Puerto Quetzal has a new cruise terminal on a floating pontoon where the ship docks.
There is a jade museum/store, cafes, local vendor stalls and live music all located in a pretty area near the terminal.
Printable map to take along.
Watch a destination video.
Puerto Quetzal, on Guatemala's Pacific coast, serves as a cruise passenger's gateway to the inland attractions of this Central American country. As with most Central American countries, the population centers are located in the more temperate central highlands, rather than along the humid, tropical coasts. Accordingly, Puerto Quetzal, while offering plenty for shipping companies, offers little in the way of attractions for cruise passengers.
There are some private cars for hire when you get off the ship right there at the new terminal and the prices are attractive.
For security reasons ship organized tours are recommended.
It pays to compare your cruise line tours here.
Not unlike Mexico 30 years ago, Guatemala has to be the most colorful country in Central America and second only to Peru in all the Americas. It offers superb, jungle encrusted Maya pyramid complexes, gorgeous smoking volcanic landscapes [Guatemala volcanoes], wildlife crammed rain forests, magnificent colonial towns, and colorful ethnic people with curious customs. It's also good value, relatively undeveloped and - if you go in the right season - has a climate of 'Eternal Spring' in highland areas.
Antigua, the old capital, is just what appalling Guatemala City
should be - elegant, peaceful, interesting and scenically situated
between three volcanoes. This World Heritage site has cobbled streets,
flowers, evocative ruins and fine, varied, drinking and dining establishments
It's popular with foreign families and Spanish language students
as well as tourists.
Guided tours up smoky Pacaya Volcano are in demand by fit travelers.
Lake Atitlan, huge, clear and beautifully framed by three volcanoes; this is where Maya traditions are at their ancient best in spite of a river of gringo travelers silting up the neighborhood over the years.
The bizarre local god, Maximon/Ry Laj Man/San Simon, in all his wooden, smoking, drinking glory can be visited hereabouts.
The largest and most sophisticated of the lake's 13 towns is Panajachel - aka Gringotenango, not a pretty site, but what a location!
Next best stop is Santiago Atitlan, across the lake, a more traditional town with terrific Friday and Sunday markets.
San Pedro la Laguna is a kind of alternative hippie retirement home with plentiful inexpensive accommodation, thermal baths, hikes up the nearby volcano and ganja blowing in the wind.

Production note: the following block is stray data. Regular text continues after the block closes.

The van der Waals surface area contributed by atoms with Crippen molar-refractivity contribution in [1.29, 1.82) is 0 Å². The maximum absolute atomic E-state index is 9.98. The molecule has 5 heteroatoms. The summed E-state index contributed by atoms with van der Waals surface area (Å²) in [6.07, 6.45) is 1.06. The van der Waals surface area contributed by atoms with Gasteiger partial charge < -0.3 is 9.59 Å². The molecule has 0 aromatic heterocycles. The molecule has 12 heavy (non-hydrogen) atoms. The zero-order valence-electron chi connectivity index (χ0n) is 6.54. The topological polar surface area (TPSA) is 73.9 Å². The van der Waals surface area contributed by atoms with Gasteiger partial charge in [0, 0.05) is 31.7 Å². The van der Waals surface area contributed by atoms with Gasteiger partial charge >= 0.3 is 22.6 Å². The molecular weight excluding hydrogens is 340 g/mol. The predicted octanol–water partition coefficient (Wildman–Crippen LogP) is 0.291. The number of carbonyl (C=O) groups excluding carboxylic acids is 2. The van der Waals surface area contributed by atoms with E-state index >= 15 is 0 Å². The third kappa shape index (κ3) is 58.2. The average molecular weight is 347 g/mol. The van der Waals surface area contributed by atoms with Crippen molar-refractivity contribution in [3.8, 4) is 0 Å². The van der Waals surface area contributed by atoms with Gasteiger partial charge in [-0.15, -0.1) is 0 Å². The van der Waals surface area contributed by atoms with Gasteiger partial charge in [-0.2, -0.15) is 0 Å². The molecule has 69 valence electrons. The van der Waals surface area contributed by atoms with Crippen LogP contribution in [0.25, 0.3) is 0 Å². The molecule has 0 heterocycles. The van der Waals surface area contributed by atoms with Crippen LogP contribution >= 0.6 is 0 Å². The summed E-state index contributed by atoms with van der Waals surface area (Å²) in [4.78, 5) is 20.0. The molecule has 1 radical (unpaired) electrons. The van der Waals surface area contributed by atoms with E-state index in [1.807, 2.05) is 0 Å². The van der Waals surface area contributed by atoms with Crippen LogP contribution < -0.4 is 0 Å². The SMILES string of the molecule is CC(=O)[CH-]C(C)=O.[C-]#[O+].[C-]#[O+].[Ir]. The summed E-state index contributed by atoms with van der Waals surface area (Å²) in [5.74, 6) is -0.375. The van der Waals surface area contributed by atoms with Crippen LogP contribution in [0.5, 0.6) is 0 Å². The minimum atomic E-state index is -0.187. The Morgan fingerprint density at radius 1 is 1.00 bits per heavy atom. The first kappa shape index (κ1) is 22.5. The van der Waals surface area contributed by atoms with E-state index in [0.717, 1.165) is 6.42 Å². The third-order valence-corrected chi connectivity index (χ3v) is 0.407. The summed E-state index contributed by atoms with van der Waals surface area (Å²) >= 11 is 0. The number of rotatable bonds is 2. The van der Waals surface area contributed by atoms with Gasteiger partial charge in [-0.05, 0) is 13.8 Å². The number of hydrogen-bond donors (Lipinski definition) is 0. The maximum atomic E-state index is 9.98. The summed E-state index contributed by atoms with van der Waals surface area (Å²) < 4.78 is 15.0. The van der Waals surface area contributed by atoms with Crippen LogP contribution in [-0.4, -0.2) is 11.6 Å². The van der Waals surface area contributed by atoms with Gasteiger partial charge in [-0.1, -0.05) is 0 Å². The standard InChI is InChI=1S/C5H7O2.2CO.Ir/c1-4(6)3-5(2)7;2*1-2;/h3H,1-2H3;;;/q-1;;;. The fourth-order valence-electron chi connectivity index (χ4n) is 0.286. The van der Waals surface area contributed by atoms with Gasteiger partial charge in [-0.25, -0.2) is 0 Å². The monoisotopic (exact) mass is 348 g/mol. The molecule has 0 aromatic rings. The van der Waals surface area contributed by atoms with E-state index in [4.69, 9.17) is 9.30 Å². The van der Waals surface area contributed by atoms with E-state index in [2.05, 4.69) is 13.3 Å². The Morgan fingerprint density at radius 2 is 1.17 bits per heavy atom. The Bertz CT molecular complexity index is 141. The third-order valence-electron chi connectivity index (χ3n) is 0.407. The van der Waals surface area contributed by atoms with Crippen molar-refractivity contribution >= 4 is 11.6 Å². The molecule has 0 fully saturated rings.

Chichicastenango, a lovely town of narrow streets dominated by mountains and famed for two things:
- the huge and technicolor indigenous markets on Sundays and Thursdays.
- the weird and wonderful Pagan/Catholic crossbreed religion exemplified by the peculiar Pagan rites that take place in and around the Santo Tomas church.
If you wish to go for walks outside the town, take a guide - there have been robberies.
Tikal, one of the most impressive Maya pyramid groups anywhere, tall, magnificent and embedded in 370 sq kilometers of jungle.
Quetzaltenango [Xela]. A not very attractive highland city, but surrounded by travel totems - stunning countryside, little traditional villages, volcanoes, hot springs, pagan shrines and activities galore.
Guatemala is famous for its textiles.
The US dollar is the most widely accepted foreign currency. Credit cards are accepted at many city hotels, restaurants and shops.
Language: Spanish, Garifuna and 21 Maya languages.
Internet access is widely available. Even most of the more remote areas have some type of paid internet access available.
January 1: New Year's Day, public holiday
January 12-15: Flores fiesta
1st Friday in Lent: Antigua
Semana Santa: Easter, or Holy Week is huge throughout Guatemala, particularly in Antigua, and it is advised to book travel and accommodation well in advance. Santiago Atitlan is also worth visiting to see the cigar smoking saint Maximon paraded through the streets
May 1: Labour Day, marked in Guatemala City by marches and protests, public holiday
June: Corpus Christi celebrations
June 30:Army Day, anniversary of the 1871 revolution, public holiday
July 25: Santiago fiesta in Antigua; also celebrated Santiago Atitlan
August: Many fiestas in highland areas
August 15: Guatemala City fiesta
September 15: Independence Day public holiday
October 2-6: Panajachel fiesta
October 12: Discovery of America bank holiday
October 20: Revolution Day, public holiday
November 1: All Saints Day, public holiday
November 26: Garifuna Day in Livingston
December 7: Burning of the Devil sees men dressed up as devils chase around highland towns
December 13-21: Large Chichicastenango fiesta
December 25: Christmas Day
December 31: New Year's Eve
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